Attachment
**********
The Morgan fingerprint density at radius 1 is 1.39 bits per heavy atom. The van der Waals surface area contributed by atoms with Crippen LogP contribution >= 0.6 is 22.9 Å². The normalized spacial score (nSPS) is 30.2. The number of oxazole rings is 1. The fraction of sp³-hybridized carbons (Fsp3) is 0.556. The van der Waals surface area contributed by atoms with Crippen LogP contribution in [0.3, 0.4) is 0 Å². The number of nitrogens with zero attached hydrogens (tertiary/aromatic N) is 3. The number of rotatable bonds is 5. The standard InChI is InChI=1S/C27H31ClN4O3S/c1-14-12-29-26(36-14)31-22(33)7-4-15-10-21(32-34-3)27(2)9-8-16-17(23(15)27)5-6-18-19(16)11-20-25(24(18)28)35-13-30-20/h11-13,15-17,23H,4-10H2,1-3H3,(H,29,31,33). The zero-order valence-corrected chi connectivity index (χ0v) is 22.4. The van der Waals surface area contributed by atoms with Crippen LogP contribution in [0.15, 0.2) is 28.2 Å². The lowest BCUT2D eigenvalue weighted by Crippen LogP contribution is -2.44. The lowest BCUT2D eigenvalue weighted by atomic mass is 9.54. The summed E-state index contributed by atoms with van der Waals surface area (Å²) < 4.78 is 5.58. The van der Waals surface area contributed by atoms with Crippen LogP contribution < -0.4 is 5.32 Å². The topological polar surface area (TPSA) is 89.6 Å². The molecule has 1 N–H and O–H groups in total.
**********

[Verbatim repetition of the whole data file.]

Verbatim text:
The Morgan fingerprint density at radius 1 is 1.39 bits per heavy atom. The van der Waals surface area contributed by atoms with Crippen LogP contribution >= 0.6 is 22.9 Å². The normalized spacial score (nSPS) is 30.2. The number of oxazole rings is 1. The fraction of sp³-hybridized carbons (Fsp3) is 0.556. The van der Waals surface area contributed by atoms with Crippen LogP contribution in [0.3, 0.4) is 0 Å². The number of nitrogens with zero attached hydrogens (tertiary/aromatic N) is 3. The number of rotatable bonds is 5. The standard InChI is InChI=1S/C27H31ClN4O3S/c1-14-12-29-26(36-14)31-22(33)7-4-15-10-21(32-34-3)27(2)9-8-16-17(23(15)27)5-6-18-19(16)11-20-25(24(18)28)35-13-30-20/h11-13,15-17,23H,4-10H2,1-3H3,(H,29,31,33). The zero-order valence-corrected chi connectivity index (χ0v) is 22.4. The van der Waals surface area contributed by atoms with Crippen LogP contribution in [0.15, 0.2) is 28.2 Å². The lowest BCUT2D eigenvalue weighted by Crippen LogP contribution is -2.44. The lowest BCUT2D eigenvalue weighted by atomic mass is 9.54. The summed E-state index contributed by atoms with van der Waals surface area (Å²) < 4.78 is 5.58. The van der Waals surface area contributed by atoms with Crippen LogP contribution < -0.4 is 5.32 Å². The topological polar surface area (TPSA) is 89.6 Å². The molecule has 1 N–H and O–H groups in total.